Additionally, once the book gets to the end of what’s considered the classic film-noir era (the 1940s and 1950s), it spends some time going over a lot of the neo-noir films that came after.
All in all, this was a refreshing read with a lot of unique insight that I hadn’t found anywhere else.
Pairs well with: other books on film-noir: Into the Dark, Film Noir FAQ and The Dark Side of the Screen.
I recently picked up and read the Famous Monsters – Ack-ives on Hammer Horror. While reviewing it, I noticed that it was the second volume in Famous Monsters new Ack-Ives magazine specials. So when I looked it up and saw that the first one was focused on all things Godzilla, I had to track down a copy of it.
Like the Hammer one, this is basically full of a book’s worth of material in a large, colorful, photo heavy magazine format.
There is a lot here and I really enjoy these releases by Famous Monsters and I hope they keep doing more.
Essentially, these are collected archives of past articles focused on the specific subject. I think that this one was released to tie in and help promote the recent American Godzilla sequel.
Ultimately, this magazine was a treasure trove of Famous Monsters’ best articles on the top kaiju franchise in the world.
For fans of kaiju movies, especially those featuring the King of Monsters, this is definitely worth picking up and adding to your collection.
Pairs well with: other classic horror magazines.
Being that I am a true Florida Man and a fan of Mike Baron’s comic book work over the years, I wanted to give this a read. However, when it was first announced, I thought it was going to be a comic book and I think that version of this story is still forthcoming but what this is here is a novel.
Ultimately, I enjoyed the story, Baron’s humor comes through on every page and he does a pretty solid job of encapsulating the characteristics of good ol’ boys form the Sunshine State.
Honestly, Gary and his pals remind me of some of my uncles that were always in and out of my life, up to one scheme or another, as I grew up on the edge of the Everglades on both coasts of Florida.
There is a lot that happens in this book and it all happens at a pretty rapid pace. That being said, I thought that the general pacing was fine and there weren’t any dull moments but some things felt like they didn’t need to be wedged into the story.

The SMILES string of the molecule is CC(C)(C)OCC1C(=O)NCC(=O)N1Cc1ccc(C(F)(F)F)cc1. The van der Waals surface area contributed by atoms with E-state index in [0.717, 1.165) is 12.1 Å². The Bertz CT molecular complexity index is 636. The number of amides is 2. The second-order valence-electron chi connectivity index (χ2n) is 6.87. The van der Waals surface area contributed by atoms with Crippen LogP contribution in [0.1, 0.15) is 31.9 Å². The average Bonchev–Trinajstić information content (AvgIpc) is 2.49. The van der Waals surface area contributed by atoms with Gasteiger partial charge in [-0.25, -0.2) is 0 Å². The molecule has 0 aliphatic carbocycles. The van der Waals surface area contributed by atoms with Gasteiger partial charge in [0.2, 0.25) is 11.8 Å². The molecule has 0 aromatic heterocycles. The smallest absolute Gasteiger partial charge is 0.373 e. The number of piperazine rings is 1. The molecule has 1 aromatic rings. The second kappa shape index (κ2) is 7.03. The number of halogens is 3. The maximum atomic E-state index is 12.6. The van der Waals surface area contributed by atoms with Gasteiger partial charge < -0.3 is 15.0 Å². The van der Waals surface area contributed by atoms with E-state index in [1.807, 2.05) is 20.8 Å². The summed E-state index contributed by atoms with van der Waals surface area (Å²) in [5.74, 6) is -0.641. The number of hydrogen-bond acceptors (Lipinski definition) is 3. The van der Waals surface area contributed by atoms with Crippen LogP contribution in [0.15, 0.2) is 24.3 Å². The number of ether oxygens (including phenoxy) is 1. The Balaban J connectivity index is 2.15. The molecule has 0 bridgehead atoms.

For a comedic tale about the Florida Man, a lot of this feels ripped from the headlines but I don’t feel that every bonkers scenario was necessary. This is a pretty long book, as it comes in at 470 pages. But I’m also saying this as someone without a lot of free time on their hands and who has de-evolved into having the attention span of a chihuahua on speed. But that’s my personal problem and I blame the whiskey, beer, Colorado edibles and all the red meat.
I like good, quick reads. However, my personal preference might not be yours and you might want to delve into this for a longer period of time.
In the end, I still enjoyed it cover to cover. Florida Man is a pretty amusing tale that could honestly happen to just about any real Florida Man in my home state.
Pairs well with: Mike Baron’s comic book work.
What Would Skeletor Do? is a a self-help and life advice book by none other than Skeletor himself. Well, at least it is Robb Pearlman writing as Skeletor because sadly, Skeletor isn’t real.
It’s a pretty funny book, overall.
Although, it’s more or less a picture book with some captions. Each page or spread is an image from the He-Man and the Masters of the Universe or She-Ra Princess of Power cartoons from the ’80s. Accompanying each page is a blurb where Skeletor gives you some sort of wise advice on how to better yourself and on how to master your own universe.
That’s pretty much it. It’s nothing fantastic but it’s still a very quick and entertaining read, especially for He-Man fans.
Pairs well with: other books from the Masters of the Universe franchise.